Even if I'd never set eyes on her, I'd find her beautiful. (Which she is an exquisite beauty who shaved her head to try to detract from that.) In all her pain, angry political outbursts, personal battles, mistakes and controversial choices, I find I have extreme admiration for her.

I'm much more "willing to become involved" with her art, than say...with Britney Spears, who is also beautiful in her way.


Live: Feel So Different

Which calls to me like a battle cry, because I've felt different all my life.

Nothing Compares to You


We all have that one in our minds and hearts who no one compares to.

Silent Night

A perfect song for Christmas Spirit.


Ciao bellas e bellos
Stephanos
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18 posted 12-08-2008 01:21 PM       View Profile for Stephanos   Email Stephanos   Edit/Delete Message      Find Poems   Click to visit Stephanos's Home Page   View IP for Stephanos

Karen:
quote:
But for the purpose of your argument, we'd have to define "beautiful".

And that we cannot do.

and...

When my daughter was a wee lass, I did advise her to not put too much importance on the opinions of others for her self-worth.

Pretty people are picked to make pretty pictures. We are inundated with constant standards of beauty, air-brushed after silicone, to please our appraising eye.

I advised my daughter that there will be people who won't like her, anyway. And that fact might not have a thing to do with her.


But doesn't your anecdote undermine your first assertion that beauty is undefinable or totally relative?  To my ears, the words you gave your daughter hint that you were really warning her against true mistakes about what is beautiful, not just offering her an equal alternative for her consideration.  Or if not warning her of out and out mistakes, at least suggesting a real aesthetic hierarchiy (exemplified in the statement that 'personal/ moral beauty is more important than physical beauty).  After all, you ended your story by assuring her that some of their opinions have nothing to do with her at all ... which says plainly enough that they misjudge.  

Though beauty has not the clearest definitions and contrasts of other abstract realities like mathematics, I still think it has quite an objective element and body of common recognition ... such that despising a sunset (or Mary Magdeline and her Alabaster) would call into question more the the observer, than the beauty of the object considered.

In other words, there's wiggle room enough in the world of beauty for us to be really individuals, and yet definition enough for us to be really mistaken or veracious.  


moonbeam
quote:
To my mind natural selection is really only useful as an explanation of some physical aspects of human behaviour; for instance Brad's "yes" above, reflects, no doubt, the Darwinian urge to mate with the best gene pool around.  Similarly SEA's instant "no" reflects the genetic recognition of any Darwinian good arising from the coupling of two females.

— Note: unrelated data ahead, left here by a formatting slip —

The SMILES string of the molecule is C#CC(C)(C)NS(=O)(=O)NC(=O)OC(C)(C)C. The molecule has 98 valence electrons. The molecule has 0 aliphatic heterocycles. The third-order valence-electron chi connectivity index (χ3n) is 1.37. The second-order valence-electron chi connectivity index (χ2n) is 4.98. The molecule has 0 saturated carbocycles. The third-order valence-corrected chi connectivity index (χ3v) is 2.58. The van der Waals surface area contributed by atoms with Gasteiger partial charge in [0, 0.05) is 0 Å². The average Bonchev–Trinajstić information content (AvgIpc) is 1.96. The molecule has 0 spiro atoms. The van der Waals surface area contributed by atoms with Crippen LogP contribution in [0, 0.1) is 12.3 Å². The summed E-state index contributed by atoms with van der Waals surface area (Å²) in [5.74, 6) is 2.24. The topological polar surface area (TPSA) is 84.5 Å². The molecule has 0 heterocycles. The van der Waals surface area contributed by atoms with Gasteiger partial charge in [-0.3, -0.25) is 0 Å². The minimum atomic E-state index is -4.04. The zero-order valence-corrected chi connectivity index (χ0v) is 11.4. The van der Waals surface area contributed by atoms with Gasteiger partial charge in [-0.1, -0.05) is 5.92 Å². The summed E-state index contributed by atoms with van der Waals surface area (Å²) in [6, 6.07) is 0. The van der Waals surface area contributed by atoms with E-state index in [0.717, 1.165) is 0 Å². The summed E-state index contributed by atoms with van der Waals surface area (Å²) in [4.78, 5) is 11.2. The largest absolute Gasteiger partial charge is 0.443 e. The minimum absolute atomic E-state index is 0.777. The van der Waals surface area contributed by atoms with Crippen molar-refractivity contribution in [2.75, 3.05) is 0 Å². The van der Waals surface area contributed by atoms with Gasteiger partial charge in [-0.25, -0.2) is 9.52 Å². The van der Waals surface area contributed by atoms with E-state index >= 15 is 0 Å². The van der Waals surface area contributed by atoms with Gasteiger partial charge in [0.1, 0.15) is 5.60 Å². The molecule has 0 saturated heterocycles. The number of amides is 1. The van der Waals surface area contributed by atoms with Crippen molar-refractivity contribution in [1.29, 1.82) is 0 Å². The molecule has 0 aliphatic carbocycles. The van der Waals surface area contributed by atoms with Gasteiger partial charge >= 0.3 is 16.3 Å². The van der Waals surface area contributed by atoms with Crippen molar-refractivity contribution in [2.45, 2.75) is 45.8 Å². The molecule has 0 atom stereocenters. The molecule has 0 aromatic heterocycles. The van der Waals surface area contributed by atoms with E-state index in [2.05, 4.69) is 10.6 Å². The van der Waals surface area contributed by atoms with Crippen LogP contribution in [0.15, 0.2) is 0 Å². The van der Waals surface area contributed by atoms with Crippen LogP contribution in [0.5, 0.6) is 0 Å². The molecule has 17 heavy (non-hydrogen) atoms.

From a Darwinian perspective, beauty can in no way be proven to be the "best gene pool around".  Since both beauty and plainness (to be nice here         ) are both a part of our existing populations, whether each is 'best' has only to do with survival value, which is yet to be determined.  As a matter of fact, since beauty seems to be prized for its rarity, it could easily be said that the homely gene has won out thus far.  


Of course I don't believe anything I've just said, as I think Darwinism is an inadequate system with which to describe such things ... a procrustean bed on which any subject can be thrust, often to its detriment.  


But since I don't even think Darwin's mechanism can explain the differences in species (much less the origins), our views on Darwinism are bound to differ greatly.  
  
And PS)  While Dawkins may be a great biologist, he is an atrocious philosopher.  And it is philosophy which comprises most of his written works of late.

Stephen
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19 posted 12-08-2008 04:01 PM       View Profile for Essorant   Email Essorant   Edit/Delete Message      Find Poems   Click to visit Essorant's Home Page   View IP for Essorant

Regina

quote:
Even if I'd never set eyes on her, I'd find her beautiful.


The difference with physical looks though, even though they are more superficial, is that she literally is those looks.  She is altogether her body, her form, hair, eyes, etc.  Britney Spears literally is her bodily being, but Sinead O'Connor isn't literally a song.  


rwood
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20 posted 12-09-2008 08:42 AM       View Profile for rwood   Email rwood   Edit/Delete Message      Find Poems  View IP for rwood

Thatís true. Sinead in not literally a song, but she is an unforgettable voice for me, while her looks may change with age and her presence may cease to be, Iíll identify with her voice for life.

I suppose thatís why I have no trouble finding beauty to be a philosophical issue, because one seeks out beauty in life and, usually, for the duration. All forms of beauty. Such as ďa love and pursuit of wisdom by intellectual means and moral self-disciplineĒ (dictionary.com) which is one definition of philosophy, and another is the investigation of truths, here, more particularly, in the workings of nature: Human nature.

Maybe Iím wrong, but I think even a stoic has to ďpassionatelyĒ embrace the ideology of stoicism to free himself from passion, pain, and happiness.